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Ursula Rothrock
College of Liberal Arts & Sciences
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English professor awarded career achievement award

Thu, 09/05/2013

LAWRENCE – The College of Liberal Arts and Sciences at the University of Kansas has awarded the 2013 Career Achievement Teaching Award to a professor in the Department of English. The $1,000 award honors a retired faculty member in the College who has a distinguished career through excellence in teaching.

James Hartman received the award for outstanding teaching at all levels of English courses at KU. Hartman is a professor emeritus of the English department in the area of language and linguistics.

Anna Neill, associate professor and chair of the Department of English, nominated Hartman for the award. Neill emphasized Hartman’s positive and lasting influence on students. She cited his effectiveness in the classroom and passion for his subject, which translated into consistently remarkable, near-perfect evaluations from students.

“At every level he received stellar student evaluations and numerous testimonies about the ‘influential,’ ‘amazing’ and ‘life-changing’ impact of his courses,” Neill said in her nomination.

Hartman taught many topics from introductory courses for freshmen to specialized courses on grammar and history of the English language.

“With every semester and each new group of students, he reconfigured his approach so as to help those students understand both the lesson-to-lesson material and the larger connections that it invited them to consider,” Neill said in her nomination.

Andrew Moody, a former student of Hartman, offered his support of Hartman’s nomination, praising him as a mentor and role model academically and professionally. Moody, now an associate professor of English, said Hartman’s influence on his career lasted beyond the classroom and stays with him today.

Hartman’s mentorship benefited members of the English department as well. He guided graduate teaching assistants and assistant professors in their teaching and academic career paths, all while remaining an active scholar who published dictionaries, articles and reviews and presented at many conferences.

Hartman began teaching at KU in 1970. He has received several awards for teaching and mentorship including the Kemper Award, the Conger-Gabel Teaching Professorship and the Ed Grier Award for Integrating Scholarship into Teaching. He served as the chair of the English department from 2000 to 2003 and as director of the Writing Center from 1990 to 1998.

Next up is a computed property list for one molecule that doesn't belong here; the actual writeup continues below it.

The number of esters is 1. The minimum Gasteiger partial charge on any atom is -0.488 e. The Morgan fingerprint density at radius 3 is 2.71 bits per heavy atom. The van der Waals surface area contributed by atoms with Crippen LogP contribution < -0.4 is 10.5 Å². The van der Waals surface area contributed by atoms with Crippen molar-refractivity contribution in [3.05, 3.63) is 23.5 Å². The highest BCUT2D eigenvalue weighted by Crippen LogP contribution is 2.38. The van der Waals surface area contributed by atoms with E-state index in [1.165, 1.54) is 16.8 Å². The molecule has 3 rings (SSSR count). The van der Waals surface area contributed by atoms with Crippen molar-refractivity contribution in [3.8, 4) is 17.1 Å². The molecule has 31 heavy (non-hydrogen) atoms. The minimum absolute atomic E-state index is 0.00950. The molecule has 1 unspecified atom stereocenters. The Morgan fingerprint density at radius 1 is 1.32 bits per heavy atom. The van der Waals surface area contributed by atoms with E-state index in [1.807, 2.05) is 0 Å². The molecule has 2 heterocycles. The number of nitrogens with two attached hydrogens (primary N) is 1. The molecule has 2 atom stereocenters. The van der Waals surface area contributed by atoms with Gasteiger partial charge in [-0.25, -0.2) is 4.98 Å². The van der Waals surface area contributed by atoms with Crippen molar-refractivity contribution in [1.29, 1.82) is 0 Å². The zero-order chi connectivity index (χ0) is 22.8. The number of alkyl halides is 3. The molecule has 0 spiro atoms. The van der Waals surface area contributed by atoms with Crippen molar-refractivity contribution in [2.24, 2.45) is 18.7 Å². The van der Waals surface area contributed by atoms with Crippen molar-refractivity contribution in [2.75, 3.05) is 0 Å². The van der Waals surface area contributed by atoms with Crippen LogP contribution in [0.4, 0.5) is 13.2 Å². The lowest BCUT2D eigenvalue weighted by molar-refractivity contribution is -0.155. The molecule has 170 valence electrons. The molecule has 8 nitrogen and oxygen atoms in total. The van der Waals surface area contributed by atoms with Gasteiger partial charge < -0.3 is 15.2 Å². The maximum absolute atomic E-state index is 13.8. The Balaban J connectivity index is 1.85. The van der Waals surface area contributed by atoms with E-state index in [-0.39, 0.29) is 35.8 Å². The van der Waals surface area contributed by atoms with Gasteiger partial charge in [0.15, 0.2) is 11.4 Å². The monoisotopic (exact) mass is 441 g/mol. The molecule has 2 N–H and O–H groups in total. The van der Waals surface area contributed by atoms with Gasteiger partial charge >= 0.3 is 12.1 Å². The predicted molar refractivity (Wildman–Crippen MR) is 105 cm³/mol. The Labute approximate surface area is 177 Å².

Hartman will be recognized by the College during the New Faculty Reception at 3:30 p.m. Wednesday, Sept. 25 in the Malott Room at the Kansas Union. The reception is open to all faculty and staff in the College.

The Department of English is part of the College of Liberal Arts and Sciences, which encourages learning without boundaries in its more than 50 departments, programs and centers. Through innovative research and teaching, the College emphasizes interdisciplinary education, global awareness and experiential learning. The College is KU's broadest, most diverse academic unit.



Jan. 22, 2015, was a historic day on the Hill: President Barack Obama visited the University of Kansas campus (http://bit.ly/POTUSatKU), the first sitting president to do so in a century. More than 7,000 people — including many students and faculty who had spent hours in line to get tickets for the event — packed inside KU’s Anschutz Sports Pavilion to hear the president speak. Welcomed by Chancellor Bernadette Gray-Little with “Barack Chalk, Jayhawk!” Obama told the gathering “I’m a Kansas guy,” because his mother was from Wichita and grandparents were from Augusta and El Dorado. In his 35-minute talk, the president discussed themes (see official White House transcript http://1.usa.gov/1yMWJqy) from his 2015 State of the Union address, including his goal to lower the cost of attending college.
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KU welcomes President Obama Jan. 22, 2015, was a historic day on the Hill: President Barack Obama visited the University of Kansas campus (http://bit.ly/POTUSatKU), the first sitting president to do so in a century. More than 7,000 people — including many students and faculty who had spent hours in line to get tickets for the event — packed inside KU’s Anschutz Sports Pavilion to hear the president speak. Welcomed by Chancellor Bernadette Gray-Little with “Barack Chalk, Jayhawk!” Obama told the gathering “I’m a Kansas guy,” because his mother was from Wichita and grandparents were from Augusta and El Dorado. In his 35-minute talk, the president discussed themes (see official White House transcript http://1.usa.gov/1yMWJqy) from his 2015 State of the Union address, including his goal to lower the cost of attending college.


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